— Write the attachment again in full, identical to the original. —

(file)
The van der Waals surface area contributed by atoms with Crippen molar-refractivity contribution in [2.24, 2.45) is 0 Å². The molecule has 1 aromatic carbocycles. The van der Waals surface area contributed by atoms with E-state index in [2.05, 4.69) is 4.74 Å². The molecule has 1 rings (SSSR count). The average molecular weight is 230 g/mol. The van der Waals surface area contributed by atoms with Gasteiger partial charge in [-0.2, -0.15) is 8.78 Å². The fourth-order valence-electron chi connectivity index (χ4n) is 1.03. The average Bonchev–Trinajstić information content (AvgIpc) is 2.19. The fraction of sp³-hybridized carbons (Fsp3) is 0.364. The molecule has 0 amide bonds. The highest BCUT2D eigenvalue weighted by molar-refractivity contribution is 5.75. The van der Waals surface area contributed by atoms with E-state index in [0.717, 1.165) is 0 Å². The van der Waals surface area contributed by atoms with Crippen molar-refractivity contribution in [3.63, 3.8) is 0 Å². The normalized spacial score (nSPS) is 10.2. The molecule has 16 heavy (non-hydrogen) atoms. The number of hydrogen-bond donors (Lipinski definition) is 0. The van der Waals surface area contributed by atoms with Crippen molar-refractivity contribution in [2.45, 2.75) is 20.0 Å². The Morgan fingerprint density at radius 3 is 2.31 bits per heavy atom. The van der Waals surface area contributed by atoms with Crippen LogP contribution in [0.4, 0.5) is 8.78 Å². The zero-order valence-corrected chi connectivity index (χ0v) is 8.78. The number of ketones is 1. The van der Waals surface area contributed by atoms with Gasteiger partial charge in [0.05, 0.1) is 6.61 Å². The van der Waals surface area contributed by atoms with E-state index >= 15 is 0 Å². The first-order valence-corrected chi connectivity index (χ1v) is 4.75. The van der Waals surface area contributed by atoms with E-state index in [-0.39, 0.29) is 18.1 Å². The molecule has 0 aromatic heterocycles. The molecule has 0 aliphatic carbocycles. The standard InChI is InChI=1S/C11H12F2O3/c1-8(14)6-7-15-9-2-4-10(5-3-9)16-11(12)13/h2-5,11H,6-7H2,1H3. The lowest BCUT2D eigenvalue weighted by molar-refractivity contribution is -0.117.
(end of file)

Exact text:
The van der Waals surface area contributed by atoms with Crippen molar-refractivity contribution in [2.24, 2.45) is 0 Å². The molecule has 1 aromatic carbocycles. The van der Waals surface area contributed by atoms with E-state index in [2.05, 4.69) is 4.74 Å². The molecule has 1 rings (SSSR count). The average molecular weight is 230 g/mol. The van der Waals surface area contributed by atoms with Gasteiger partial charge in [-0.2, -0.15) is 8.78 Å². The fourth-order valence-electron chi connectivity index (χ4n) is 1.03. The average Bonchev–Trinajstić information content (AvgIpc) is 2.19. The fraction of sp³-hybridized carbons (Fsp3) is 0.364. The molecule has 0 amide bonds. The highest BCUT2D eigenvalue weighted by molar-refractivity contribution is 5.75. The van der Waals surface area contributed by atoms with E-state index in [0.717, 1.165) is 0 Å². The van der Waals surface area contributed by atoms with Crippen molar-refractivity contribution in [3.63, 3.8) is 0 Å². The normalized spacial score (nSPS) is 10.2. The molecule has 16 heavy (non-hydrogen) atoms. The number of hydrogen-bond donors (Lipinski definition) is 0. The van der Waals surface area contributed by atoms with Crippen molar-refractivity contribution in [2.45, 2.75) is 20.0 Å². The Morgan fingerprint density at radius 3 is 2.31 bits per heavy atom. The van der Waals surface area contributed by atoms with Crippen LogP contribution in [0.4, 0.5) is 8.78 Å². The zero-order valence-corrected chi connectivity index (χ0v) is 8.78. The number of ketones is 1. The van der Waals surface area contributed by atoms with Gasteiger partial charge in [0.05, 0.1) is 6.61 Å². The van der Waals surface area contributed by atoms with E-state index >= 15 is 0 Å². The first-order valence-corrected chi connectivity index (χ1v) is 4.75. The van der Waals surface area contributed by atoms with E-state index in [-0.39, 0.29) is 18.1 Å². The molecule has 0 aromatic heterocycles. The molecule has 0 aliphatic carbocycles. The standard InChI is InChI=1S/C11H12F2O3/c1-8(14)6-7-15-9-2-4-10(5-3-9)16-11(12)13/h2-5,11H,6-7H2,1H3. The lowest BCUT2D eigenvalue weighted by molar-refractivity contribution is -0.117.